Daily News Archive
January 25, 2006
Denounce Leaked EPA Plan to Promote Human Pesticide Experiments
Pesticides, January 25, 2006) On January 23, 2006, U.S.
Senator Barbara Boxer (D-CA), Rep. Henry A. Waxman (D-CA), and Rep.
Hilda L. Solis (D-CA) criticized EPA's Final Draft Rule on "Protections
for Subjects in Human Research," which they say promotes pesticide
experimentation upon humans. The rule was leaked to the legislators
by a concerned EPA official who requested that the original copy of
the plan not be duplicated in its entirety and widely distributed out
of concern for anonymity. According to the EPA's communications plan,
the Bush Administration will officially announce the pesticide experimentation
plan later this week as a final regulation.
In August 2005,
Congress enacted a moratorium upon EPA using human pesticide experiments
until ethical standards were established. Senator Boxer championed the
moratorium in the U.S. Senate. Representative Solis pushed the moratorium
through the U.S. House of Representatives. However, a contradicting
amendment on human pesticide testing sponsored by Senator Conrad Burns
(MT-R), also passed. The result was a compromised amendment that would
continue to allow human testing, but would force an end to EPA’s
stalled rulemaking process. The language of the conference committee’s
report sets a temporary ban on human pesticide testing that will last
until EPA implements the final version of the proposed rule.
plan is inconsistent with the law passed by Congress with bipartisan
support. The loopholes which allow continued testing on pregnant women,
infants and children are contrary to law and widely accepted ethical
guidelines, including the Nuremberg code. The fact that EPA allows pesticide
testing of any kind on the most vulnerable, including abused and neglected
children, is simply astonishing," said Senator Boxer.
is an open invitation to test pesticides on humans, which is the exact
opposite of what Congress intended," said Rep. Waxman. "The
Administration predicts that over 30 pesticide experiments will be submitted
to EPA each year under the new rule. That's an enormous step in the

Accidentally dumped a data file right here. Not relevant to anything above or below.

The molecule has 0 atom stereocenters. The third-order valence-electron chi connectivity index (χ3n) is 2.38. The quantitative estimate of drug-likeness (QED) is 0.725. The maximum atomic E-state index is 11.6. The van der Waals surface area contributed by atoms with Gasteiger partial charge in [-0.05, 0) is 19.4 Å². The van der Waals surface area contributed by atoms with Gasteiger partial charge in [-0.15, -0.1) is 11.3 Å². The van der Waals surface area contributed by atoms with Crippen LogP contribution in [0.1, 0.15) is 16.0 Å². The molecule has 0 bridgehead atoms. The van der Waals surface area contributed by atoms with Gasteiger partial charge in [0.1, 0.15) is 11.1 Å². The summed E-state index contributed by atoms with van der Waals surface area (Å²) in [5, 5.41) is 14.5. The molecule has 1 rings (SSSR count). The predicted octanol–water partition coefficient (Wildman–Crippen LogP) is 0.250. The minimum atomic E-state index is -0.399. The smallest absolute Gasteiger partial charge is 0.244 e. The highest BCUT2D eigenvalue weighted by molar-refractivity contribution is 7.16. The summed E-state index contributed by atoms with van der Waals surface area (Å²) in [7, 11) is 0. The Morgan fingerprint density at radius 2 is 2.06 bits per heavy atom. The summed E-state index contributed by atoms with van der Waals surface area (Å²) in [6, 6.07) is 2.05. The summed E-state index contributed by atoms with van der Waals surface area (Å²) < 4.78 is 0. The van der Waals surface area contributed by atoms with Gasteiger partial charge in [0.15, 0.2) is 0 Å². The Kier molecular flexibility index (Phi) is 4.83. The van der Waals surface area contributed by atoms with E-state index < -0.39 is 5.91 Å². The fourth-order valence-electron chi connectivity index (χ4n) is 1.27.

wrong direction." If the rule is finalized as currently drafted,
it would apply to studies in which humans are intentionally dosed with
pesticides, as well as "observational" studies. According
to Representative Waxman, some of the serious flaws of the plan include
- The Administration
plan is inconsistent with federal law. Congress required
that EPA ensure that pesticides are never tested upon pregnant women
and children. But the final rule would allow manufacturers to conduct
testing of pesticides upon both pregnant women and children so long
as there is no "intent" at the outset of the study to submit
the results to EPA. Additionally, the plan would allow pesticides
to be tested upon pregnant women and children in studies intended
for submission at exposure levels up to the current legal limits -
even though the National Academy of Sciences found that in some cases
this level of exposure could present acute risks to children.
- The Administration
plan is inconsistent with the recommendations of the National Academy
of Sciences. Congress required that EPA establish a Human
Subjects Review Board (HSRB) as recommended by the National Academy
of Sciences. The Academy urged that this Board review research protocols
prior to consideration by an Independent Review Board (IRB). The Academy
expected that the HSRB would have ethical and pesticide expertise
that IRBs typically lack. This approach would allow an IRB to block
unethical research or require modifications suggested by the Human
Subjects Review Board prior to the initiation of a study. However,
the Administration plan would establish a powerless Human Subjects
Review Board that would consider research protocols after an IRB and
EPA staff had already approved a study. Under the Administration plan,
the HSRB would not have any authority to block or require modifications
to unethical research.
- The Administration
plan would establish loopholes that could legally allow unethical
The Administration plan introduces new loopholes that will allow for
ethical abuse. While the plan would require researchers to document
their ethical compliance in the United States when the plan applies
to them, it waives overseas researchers from having to prove a study
was ethically conducted - even when the researcher intends to submit
the study to EPA. Also, the plan would commendably subject EPA observational
studies to the Common Rule. However, observational studies conducted
by the pesticide industry would be bound by no specific ethical requirements.
These loopholes were never suggested or even contemplated by Congress.
"This is yet
another example of the Bush Administration choosing to ignore the letter
of the law and going its own way. Congress passed legislation to curb
the practice of unethical pesticide testing on humans, but with this
rule the Bush Administration is authorizing systematic testing of pesticides
on humans which not only fails to meet its congressional mandate but
which will increase the number of unethical studies," said Congresswoman
Solis. "Americans should be concerned about just how far the Bush
Administration will go to allow pesticide testing on pregnant women
and children and, the ease at which it chooses to ignore the law. The
Bush Administration must revise this rule to meet its Congressional
mandate and give Americans a policy which is moral, ethical, and safe."
has not been signed by EPA Administrator Stephen Johnson yet. It's within
his power to fix this regulation, and we are calling on him to do so,"
said Senator Boxer.
For more information
on this controversey, see Beyond Pesticides November
29, 2005 Action Alert, as well as “EPA
To Allow Human Testing with Pesticides” from the Fall 2005
issue of Pesticides and You.